Abstract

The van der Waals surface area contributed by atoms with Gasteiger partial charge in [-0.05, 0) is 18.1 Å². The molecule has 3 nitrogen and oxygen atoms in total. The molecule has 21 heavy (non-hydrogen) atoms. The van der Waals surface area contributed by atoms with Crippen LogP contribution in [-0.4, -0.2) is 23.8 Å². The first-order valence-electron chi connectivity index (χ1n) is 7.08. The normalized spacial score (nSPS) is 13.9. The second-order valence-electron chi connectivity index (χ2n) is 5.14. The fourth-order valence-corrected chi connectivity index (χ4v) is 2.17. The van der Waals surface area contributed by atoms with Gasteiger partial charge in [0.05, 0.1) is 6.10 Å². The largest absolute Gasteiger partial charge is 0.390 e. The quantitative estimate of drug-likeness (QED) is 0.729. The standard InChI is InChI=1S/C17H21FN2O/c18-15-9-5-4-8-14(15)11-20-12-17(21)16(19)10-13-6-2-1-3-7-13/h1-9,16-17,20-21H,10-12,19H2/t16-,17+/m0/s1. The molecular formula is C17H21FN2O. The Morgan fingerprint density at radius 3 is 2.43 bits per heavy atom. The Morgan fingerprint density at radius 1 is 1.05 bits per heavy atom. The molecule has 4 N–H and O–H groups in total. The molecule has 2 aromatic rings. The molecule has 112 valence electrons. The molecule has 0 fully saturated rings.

Many coastal areas throughout the world are suffering from erosion, so numerous attempts are made, by constructing various forms of sea defences, to stabilize a retreating beach or reduce its rate of erosion. In recent years, artificial beach replenishment has become an established method in helping to restore a deteriorating beach. However, there has been a relative lack of information regarding the post-replenishment behaviour of many artificially renourished beaches. Results of a study of a replenished beach at Hayling Island suggest that the apparent depositional and erosional trends measured along a typical beach profile can be due to the longshore movement of a single, trapezium-shaped, mass of shingle, at a constant rate, rather than variations in the longshore transport rate.

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